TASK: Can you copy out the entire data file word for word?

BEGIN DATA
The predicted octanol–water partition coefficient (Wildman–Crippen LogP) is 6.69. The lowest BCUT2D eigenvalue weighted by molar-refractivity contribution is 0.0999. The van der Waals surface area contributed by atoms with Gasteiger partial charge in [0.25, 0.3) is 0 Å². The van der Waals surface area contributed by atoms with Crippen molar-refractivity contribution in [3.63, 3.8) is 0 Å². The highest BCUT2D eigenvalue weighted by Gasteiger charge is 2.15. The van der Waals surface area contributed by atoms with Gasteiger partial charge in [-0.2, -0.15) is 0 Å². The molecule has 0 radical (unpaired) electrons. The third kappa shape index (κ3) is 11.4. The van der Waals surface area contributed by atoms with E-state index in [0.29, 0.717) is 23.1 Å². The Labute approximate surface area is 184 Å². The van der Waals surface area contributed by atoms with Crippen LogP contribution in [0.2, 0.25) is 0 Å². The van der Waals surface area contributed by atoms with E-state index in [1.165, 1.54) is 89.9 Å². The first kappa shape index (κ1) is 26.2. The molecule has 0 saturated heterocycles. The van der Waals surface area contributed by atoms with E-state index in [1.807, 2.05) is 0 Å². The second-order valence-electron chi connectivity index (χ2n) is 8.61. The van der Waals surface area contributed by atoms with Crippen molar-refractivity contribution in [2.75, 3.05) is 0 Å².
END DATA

The predicted octanol–water partition coefficient (Wildman–Crippen LogP) is 6.69. The lowest BCUT2D eigenvalue weighted by molar-refractivity contribution is 0.0999. The van der Waals surface area contributed by atoms with Gasteiger partial charge in [0.25, 0.3) is 0 Å². The van der Waals surface area contributed by atoms with Crippen molar-refractivity contribution in [3.63, 3.8) is 0 Å². The highest BCUT2D eigenvalue weighted by Gasteiger charge is 2.15. The van der Waals surface area contributed by atoms with Gasteiger partial charge in [-0.2, -0.15) is 0 Å². The molecule has 0 radical (unpaired) electrons. The third kappa shape index (κ3) is 11.4. The van der Waals surface area contributed by atoms with E-state index in [0.29, 0.717) is 23.1 Å². The Labute approximate surface area is 184 Å². The van der Waals surface area contributed by atoms with Crippen LogP contribution in [0.2, 0.25) is 0 Å². The van der Waals surface area contributed by atoms with E-state index in [1.165, 1.54) is 89.9 Å². The first kappa shape index (κ1) is 26.2. The molecule has 0 saturated heterocycles. The van der Waals surface area contributed by atoms with E-state index in [1.807, 2.05) is 0 Å². The second-order valence-electron chi connectivity index (χ2n) is 8.61. The van der Waals surface area contributed by atoms with Crippen molar-refractivity contribution in [2.75, 3.05) is 0 Å².